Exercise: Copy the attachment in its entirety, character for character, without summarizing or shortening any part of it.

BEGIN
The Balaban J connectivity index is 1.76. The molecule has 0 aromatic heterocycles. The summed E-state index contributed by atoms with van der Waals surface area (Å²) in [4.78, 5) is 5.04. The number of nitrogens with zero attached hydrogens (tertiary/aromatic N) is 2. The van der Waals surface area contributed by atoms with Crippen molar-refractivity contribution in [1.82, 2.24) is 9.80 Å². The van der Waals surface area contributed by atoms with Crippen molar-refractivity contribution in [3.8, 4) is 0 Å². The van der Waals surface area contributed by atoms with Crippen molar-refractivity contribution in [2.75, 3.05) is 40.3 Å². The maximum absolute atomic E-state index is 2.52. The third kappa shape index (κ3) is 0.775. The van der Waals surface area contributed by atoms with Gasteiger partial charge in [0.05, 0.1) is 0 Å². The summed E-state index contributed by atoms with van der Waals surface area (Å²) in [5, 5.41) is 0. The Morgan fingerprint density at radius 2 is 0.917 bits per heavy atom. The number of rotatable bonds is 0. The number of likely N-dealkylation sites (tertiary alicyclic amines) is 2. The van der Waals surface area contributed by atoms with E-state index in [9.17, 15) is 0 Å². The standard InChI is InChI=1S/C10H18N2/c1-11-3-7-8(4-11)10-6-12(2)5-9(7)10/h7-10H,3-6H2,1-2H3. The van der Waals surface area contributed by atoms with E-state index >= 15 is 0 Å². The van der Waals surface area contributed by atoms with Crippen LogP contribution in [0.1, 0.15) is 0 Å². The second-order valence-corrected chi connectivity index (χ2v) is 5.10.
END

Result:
The Balaban J connectivity index is 1.76. The molecule has 0 aromatic heterocycles. The summed E-state index contributed by atoms with van der Waals surface area (Å²) in [4.78, 5) is 5.04. The number of nitrogens with zero attached hydrogens (tertiary/aromatic N) is 2. The van der Waals surface area contributed by atoms with Crippen molar-refractivity contribution in [1.82, 2.24) is 9.80 Å². The van der Waals surface area contributed by atoms with Crippen molar-refractivity contribution in [3.8, 4) is 0 Å². The van der Waals surface area contributed by atoms with Crippen molar-refractivity contribution in [2.75, 3.05) is 40.3 Å². The maximum absolute atomic E-state index is 2.52. The third kappa shape index (κ3) is 0.775. The van der Waals surface area contributed by atoms with Gasteiger partial charge in [0.05, 0.1) is 0 Å². The summed E-state index contributed by atoms with van der Waals surface area (Å²) in [5, 5.41) is 0. The Morgan fingerprint density at radius 2 is 0.917 bits per heavy atom. The number of rotatable bonds is 0. The number of likely N-dealkylation sites (tertiary alicyclic amines) is 2. The van der Waals surface area contributed by atoms with E-state index in [9.17, 15) is 0 Å². The standard InChI is InChI=1S/C10H18N2/c1-11-3-7-8(4-11)10-6-12(2)5-9(7)10/h7-10H,3-6H2,1-2H3. The van der Waals surface area contributed by atoms with E-state index >= 15 is 0 Å². The van der Waals surface area contributed by atoms with Crippen LogP contribution in [0.1, 0.15) is 0 Å². The second-order valence-corrected chi connectivity index (χ2v) is 5.10.